We have suggested that sellers who need to sell within the next 18 months had a ‘window of opportunity’ to sell at higher prices. They needed to put their houses up for sale immediately before a flood of distressed properties were introduced to the market. This window is beginning to close. The paperwork challenges faced by banks that caused a delay in the foreclosure process over the last ten months are starting to clear. It seems that these houses are now coming to the market.

RealtyTrac reported in their September Foreclosure Report:
“Default notices were filed for the first time on a  total of 78,880 U.S. properties in August, a nine-month high and a 33 percent  increase from July — the biggest month-over-month increase since August 2007.”

James Saccacio, chief executive officer of RealtyTrac explained:
“The big increase in new foreclosure actions may be a signal that lenders are starting to push through some of the foreclosures delayed by robo-signing and other documentation problems. It also foreshadows more bank repossessions in the coming months as these new foreclosures make their way through the process.”

Diana Olick, of CNBC’s Realty Check quoted a spokesperson for Bank of America:
“ Strong gains like that from July to August demonstrate our progress – primarily in judicial states — clearing more volume to advance to foreclosure once we pass the numerous quality controls we have in place and exhaust all options with homeowners.”

The impact will be felt from coast to coast. New Jersey Superior Court Judge Mary Jacobson recently cleared the way for the top banks to resume foreclosures in the state. The impact this will have on the number of distressed properties can be clearly seen in these statistics reported by Housing Wire:
“In October, New Jersey had the 24th highest foreclosure rate in the country, with servicers filing roughly 5,200 foreclosures that month, according to RealtyTrac. By July, the Garden State’s foreclosure rate dropped to 42nd with just 1,112 filings last month.”

ForeclosureRadar, which handles research in California, Oregon, Washington, Arizona and Nevada, last week reported:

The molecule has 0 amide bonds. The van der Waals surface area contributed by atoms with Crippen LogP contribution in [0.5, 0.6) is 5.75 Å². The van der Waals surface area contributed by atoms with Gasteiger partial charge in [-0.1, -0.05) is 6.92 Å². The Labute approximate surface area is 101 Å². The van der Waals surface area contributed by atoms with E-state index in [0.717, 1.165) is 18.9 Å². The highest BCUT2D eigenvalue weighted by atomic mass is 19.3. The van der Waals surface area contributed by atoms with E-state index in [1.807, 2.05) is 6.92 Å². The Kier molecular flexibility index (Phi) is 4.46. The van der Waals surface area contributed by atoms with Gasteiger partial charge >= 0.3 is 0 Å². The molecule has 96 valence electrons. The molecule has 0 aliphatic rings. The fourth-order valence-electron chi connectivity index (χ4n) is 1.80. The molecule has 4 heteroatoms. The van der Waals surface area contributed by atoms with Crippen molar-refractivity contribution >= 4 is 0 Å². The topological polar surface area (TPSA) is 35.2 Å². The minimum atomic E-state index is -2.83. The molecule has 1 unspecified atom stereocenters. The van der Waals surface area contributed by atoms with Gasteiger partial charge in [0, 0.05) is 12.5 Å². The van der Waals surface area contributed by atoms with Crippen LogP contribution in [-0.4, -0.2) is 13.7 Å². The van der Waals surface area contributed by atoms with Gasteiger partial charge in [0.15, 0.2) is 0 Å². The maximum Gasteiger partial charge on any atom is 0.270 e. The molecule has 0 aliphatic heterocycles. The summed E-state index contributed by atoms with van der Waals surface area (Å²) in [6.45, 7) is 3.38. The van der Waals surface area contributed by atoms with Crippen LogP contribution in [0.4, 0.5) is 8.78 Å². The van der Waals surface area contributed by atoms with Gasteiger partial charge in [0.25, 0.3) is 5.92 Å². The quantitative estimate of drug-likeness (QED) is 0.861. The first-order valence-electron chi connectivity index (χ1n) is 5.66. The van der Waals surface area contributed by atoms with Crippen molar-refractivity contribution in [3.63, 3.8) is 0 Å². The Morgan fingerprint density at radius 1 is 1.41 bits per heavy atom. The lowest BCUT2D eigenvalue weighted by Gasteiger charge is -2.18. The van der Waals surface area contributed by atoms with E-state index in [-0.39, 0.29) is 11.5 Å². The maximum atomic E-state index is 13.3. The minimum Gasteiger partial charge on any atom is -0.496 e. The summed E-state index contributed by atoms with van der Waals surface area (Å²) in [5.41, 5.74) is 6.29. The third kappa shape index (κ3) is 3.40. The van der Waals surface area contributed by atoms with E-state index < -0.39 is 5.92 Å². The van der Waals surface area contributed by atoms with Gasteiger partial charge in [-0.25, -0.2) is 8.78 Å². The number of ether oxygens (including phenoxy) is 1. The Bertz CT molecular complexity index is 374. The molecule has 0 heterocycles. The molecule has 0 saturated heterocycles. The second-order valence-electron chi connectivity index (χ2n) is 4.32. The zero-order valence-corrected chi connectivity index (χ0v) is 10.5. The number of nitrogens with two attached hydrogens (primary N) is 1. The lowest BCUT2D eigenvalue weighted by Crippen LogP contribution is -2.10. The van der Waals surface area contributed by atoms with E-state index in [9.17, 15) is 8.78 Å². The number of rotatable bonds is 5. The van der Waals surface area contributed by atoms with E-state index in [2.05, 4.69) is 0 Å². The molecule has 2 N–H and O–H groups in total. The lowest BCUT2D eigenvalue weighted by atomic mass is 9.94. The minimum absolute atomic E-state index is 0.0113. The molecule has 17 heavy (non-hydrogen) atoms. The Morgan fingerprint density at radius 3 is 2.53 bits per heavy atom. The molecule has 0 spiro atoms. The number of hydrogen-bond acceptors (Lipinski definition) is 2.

“Foreclosure starts rose in every state.”

Bottom Line


If you currently are selling your home, price it to compel a buyer to purchase it now. Waiting will cause you to compete with an increased number of distressed properties which sell at dramatically discounted prices.

 

Monday, September 19, 2011

Ada and Canyon Counties Dis-stressed Sales.

Although the percentage of distressed properties appear to be reducing somewhat in Ada County,  it is still amazing to me how high the percentage has been in Ada and Canyon counties this year.

Breakdown of REO, Foreclosure, Short-Sale, HUD Owned for Aug-2011

301 + 207=  508 = Ada + Canyon



75     HUD OWNED
252     REO OWNED
2     IN FORECLOSURE
179     SHORT SALE (50 of 179 were also “Yes” to In Foreclosure)
508 Total Distress Ada & Canyon County

So 508 of 971 sold homes, or 52% ,were distress sales in the month of August 2011.

 

The following graphs prepared by Hennessy Appraisals clearly illustrate the valley's situation from January through June.



Friday, September 16, 2011

Name that sub answers-South West Boise



The answer to yesterday's quiz is Hazelwood Village is southwest Boise off Lake Hazel road between Cloverdale and Eagle roads.

 

It is a nice development and still has quite a nice selection of new homes still being built. It features a community pool, clubhouse, walking paths and parks.



I just listed a house for sale is this lovely neighborhood. The sellers love it there but personal life changes force their relocating.

Located right across from the park and clubhouse and next to a walking path the home is progressively designed home with modern stainless steel accents.

You can check out all the details on my website LowesFlatFee.com.


Thursday, September 15, 2011

Guess that Sub!

Today I have another entry in my name that sub contest. Where I post entrance features or other significant visual features from Treasure Valley subdivisions and see if you can recognize them.

And here is another view.

Tune in tomorrow for the answer.

Wednesday, September 14, 2011

The long hot summer has come and gone...our real estate market continues to simmer.

August sales were 605 in Ada County, an increase of 43% compared to sales in August 2010.

Historically, August sales are even with July. August 2011 had 7.3% more sales than July 2011.

I am really happy to report that year-to-date 2011 sales, which total 4,192 are ahead of YTD 2010 sales; 3,947. As of the end of August we are 245 units ahead of year-to-date 2010! That’s a 6.2% increase.

Of our total sales in August… 45% were distressed….up 3% from July 2011. In January 2011 57% of our sales were distressed. (Short sales 17%, REO’s 22% and HUD sales 4%). Distressed sales continue to cast a long shadow over the market, but they are no longer the “majority” of transactions!

For homes sold in August, the average number of “Days on Market” was 81. This is down from 90 days last year this time and down from 93 days in January 2011.